History, Time, and Temporality in Music, Sound, and Media
This research cluster, hosted by scholars from the University of Edinburgh, The Open University, and Royal Birmingham Conservatoire, seeks to create space for the investigation of the relationship between sound, music, and music, and history, time, and temporality across media, both old and new.
Born, initially, as a study group focussed more narrowly on the representation of early music on stage and screen (REMOSS), the same group now proposes a broader remit: one dealing with all the diverse periodised and anachronistic soundscapes that can be heard at the intersection of scholarly and creative imaginaries. Already, scholars working in the cluster have published on and between subjects in film, television, video game, musical theatre, opera, popular music, virtual reality, and western art musics.
Under the auspices of REMOSS, which remains part of this research cluster, annual conferences have been held since 2014 focusing on all aspects of the on-stage and on-screen representation of music of a distant, non-contiguous past, alongside regular e-roundtables. Material from these events have formed the backbone of the group’s first book Recomposing the Past: Representations of Early Music on Stage and Screen, as well as themed journal volumes, articles, book chapters, and a forthcoming edited collection for the Routledge Music and Visual Culture series.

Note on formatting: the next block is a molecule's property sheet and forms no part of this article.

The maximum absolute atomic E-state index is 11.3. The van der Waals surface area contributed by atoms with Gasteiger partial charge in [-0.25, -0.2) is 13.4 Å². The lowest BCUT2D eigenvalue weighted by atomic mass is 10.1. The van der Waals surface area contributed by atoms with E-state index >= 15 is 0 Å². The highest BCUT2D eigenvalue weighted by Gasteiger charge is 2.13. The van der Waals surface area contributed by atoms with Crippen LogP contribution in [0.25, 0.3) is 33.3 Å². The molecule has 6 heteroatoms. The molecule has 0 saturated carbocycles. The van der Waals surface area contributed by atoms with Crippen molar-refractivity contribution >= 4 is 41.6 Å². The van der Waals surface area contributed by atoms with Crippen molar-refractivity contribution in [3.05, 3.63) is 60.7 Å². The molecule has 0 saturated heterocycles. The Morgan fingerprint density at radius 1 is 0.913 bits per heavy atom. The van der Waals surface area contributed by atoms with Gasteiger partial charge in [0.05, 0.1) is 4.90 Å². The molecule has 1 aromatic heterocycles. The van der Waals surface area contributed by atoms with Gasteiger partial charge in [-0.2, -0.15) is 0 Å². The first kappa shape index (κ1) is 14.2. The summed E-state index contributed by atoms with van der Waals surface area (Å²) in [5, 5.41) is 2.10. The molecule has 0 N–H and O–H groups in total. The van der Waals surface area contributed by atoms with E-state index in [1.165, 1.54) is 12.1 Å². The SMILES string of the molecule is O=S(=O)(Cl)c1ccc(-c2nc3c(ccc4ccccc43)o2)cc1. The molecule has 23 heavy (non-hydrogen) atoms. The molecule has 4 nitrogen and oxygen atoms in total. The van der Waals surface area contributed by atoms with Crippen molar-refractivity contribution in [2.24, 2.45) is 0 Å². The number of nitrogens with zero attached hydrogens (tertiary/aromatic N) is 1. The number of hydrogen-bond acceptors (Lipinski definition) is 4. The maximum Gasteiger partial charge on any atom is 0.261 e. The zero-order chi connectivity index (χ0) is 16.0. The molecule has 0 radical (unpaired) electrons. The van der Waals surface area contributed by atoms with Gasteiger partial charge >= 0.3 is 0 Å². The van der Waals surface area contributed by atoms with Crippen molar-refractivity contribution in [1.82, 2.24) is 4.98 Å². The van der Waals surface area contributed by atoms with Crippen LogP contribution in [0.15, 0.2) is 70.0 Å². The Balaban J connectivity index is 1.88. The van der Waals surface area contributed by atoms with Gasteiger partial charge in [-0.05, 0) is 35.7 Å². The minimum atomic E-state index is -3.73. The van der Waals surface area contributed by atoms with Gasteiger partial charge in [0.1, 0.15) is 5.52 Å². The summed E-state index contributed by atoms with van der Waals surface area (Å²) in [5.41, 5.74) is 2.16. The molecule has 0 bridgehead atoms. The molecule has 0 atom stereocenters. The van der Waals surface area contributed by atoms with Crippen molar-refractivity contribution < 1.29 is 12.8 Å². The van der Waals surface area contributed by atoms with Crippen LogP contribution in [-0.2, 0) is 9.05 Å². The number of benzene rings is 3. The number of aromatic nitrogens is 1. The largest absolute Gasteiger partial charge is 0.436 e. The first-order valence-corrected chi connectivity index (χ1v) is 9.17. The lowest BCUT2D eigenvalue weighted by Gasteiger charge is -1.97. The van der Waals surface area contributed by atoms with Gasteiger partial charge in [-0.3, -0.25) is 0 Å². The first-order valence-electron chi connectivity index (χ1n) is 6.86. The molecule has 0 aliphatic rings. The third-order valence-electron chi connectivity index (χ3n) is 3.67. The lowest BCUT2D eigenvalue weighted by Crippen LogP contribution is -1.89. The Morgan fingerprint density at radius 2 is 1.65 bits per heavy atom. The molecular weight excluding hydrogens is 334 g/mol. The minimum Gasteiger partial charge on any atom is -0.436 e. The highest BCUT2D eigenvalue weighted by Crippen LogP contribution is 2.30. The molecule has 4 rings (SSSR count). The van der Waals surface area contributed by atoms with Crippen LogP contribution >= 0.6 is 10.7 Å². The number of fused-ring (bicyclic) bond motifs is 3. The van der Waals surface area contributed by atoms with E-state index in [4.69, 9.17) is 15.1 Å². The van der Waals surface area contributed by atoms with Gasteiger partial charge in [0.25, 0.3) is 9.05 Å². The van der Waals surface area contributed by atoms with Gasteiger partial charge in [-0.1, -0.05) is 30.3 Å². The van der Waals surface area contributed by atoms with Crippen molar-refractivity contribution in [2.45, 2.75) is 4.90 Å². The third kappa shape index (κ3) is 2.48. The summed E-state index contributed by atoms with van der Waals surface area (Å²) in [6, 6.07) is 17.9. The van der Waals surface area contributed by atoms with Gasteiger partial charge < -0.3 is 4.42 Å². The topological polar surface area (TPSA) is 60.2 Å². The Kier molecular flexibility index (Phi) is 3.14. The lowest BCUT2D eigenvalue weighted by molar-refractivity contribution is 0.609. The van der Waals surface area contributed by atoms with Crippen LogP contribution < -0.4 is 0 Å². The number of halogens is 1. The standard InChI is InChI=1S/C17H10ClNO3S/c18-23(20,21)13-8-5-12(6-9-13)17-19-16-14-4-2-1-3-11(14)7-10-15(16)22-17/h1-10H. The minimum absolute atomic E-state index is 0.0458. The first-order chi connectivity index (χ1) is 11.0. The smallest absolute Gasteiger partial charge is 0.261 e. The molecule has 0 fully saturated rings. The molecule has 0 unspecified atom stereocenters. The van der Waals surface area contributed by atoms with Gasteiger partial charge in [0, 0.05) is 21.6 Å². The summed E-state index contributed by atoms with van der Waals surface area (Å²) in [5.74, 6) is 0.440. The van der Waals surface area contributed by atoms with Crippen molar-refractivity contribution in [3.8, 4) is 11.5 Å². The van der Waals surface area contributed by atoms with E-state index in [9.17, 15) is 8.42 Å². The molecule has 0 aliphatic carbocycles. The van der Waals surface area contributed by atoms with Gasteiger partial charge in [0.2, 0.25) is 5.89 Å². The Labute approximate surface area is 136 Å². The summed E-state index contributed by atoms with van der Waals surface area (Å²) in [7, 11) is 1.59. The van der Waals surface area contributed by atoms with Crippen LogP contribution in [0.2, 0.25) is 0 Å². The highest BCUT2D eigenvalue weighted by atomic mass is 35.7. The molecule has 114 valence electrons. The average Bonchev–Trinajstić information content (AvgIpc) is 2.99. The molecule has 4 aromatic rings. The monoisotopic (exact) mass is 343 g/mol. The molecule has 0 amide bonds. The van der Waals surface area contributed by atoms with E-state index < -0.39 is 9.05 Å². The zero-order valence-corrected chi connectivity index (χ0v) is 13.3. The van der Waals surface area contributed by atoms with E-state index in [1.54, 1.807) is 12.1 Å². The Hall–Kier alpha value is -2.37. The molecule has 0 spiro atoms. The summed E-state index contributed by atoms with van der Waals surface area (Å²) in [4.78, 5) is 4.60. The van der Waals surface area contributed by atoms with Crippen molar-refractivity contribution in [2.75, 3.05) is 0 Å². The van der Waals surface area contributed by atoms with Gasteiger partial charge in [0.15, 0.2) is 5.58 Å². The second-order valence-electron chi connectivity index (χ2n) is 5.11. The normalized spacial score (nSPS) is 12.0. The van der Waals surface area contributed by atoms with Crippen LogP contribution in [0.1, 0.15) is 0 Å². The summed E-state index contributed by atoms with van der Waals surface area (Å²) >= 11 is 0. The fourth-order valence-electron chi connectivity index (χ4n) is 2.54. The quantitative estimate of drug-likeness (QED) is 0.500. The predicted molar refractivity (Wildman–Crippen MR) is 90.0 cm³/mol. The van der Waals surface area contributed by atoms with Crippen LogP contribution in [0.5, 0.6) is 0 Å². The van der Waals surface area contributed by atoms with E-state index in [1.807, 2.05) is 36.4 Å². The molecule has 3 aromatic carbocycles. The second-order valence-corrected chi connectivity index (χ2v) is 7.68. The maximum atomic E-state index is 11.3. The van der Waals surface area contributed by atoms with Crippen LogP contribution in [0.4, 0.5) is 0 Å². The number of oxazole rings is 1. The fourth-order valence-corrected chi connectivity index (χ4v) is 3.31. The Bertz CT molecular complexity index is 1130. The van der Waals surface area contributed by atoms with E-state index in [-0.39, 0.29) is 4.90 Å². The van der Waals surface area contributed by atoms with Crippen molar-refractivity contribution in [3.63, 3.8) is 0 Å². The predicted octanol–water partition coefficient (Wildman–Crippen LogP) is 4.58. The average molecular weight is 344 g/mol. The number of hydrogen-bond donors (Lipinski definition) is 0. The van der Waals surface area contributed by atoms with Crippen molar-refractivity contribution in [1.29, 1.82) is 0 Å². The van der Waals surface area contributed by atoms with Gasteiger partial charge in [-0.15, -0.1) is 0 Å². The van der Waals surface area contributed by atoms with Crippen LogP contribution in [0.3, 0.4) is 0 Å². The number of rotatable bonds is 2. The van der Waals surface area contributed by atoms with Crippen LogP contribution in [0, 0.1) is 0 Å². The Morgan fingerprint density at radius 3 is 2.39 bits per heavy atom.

Members would be delighted to hear from students, researchers, and artists/musicians/practitioners from all disciplines, fields, and career stages who are interested in being involved with the research cluster. They anticipate building on previous successes with further conferences and publications, as well as collaborations and workshops with industry composers and the heritage sector. The cluster hopes to bring specialisms at the intersection of history and its creative responses together for future impact, pedagogy, and funding projects.
No, this infrastructure does not provide funding.
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University of Edinburgh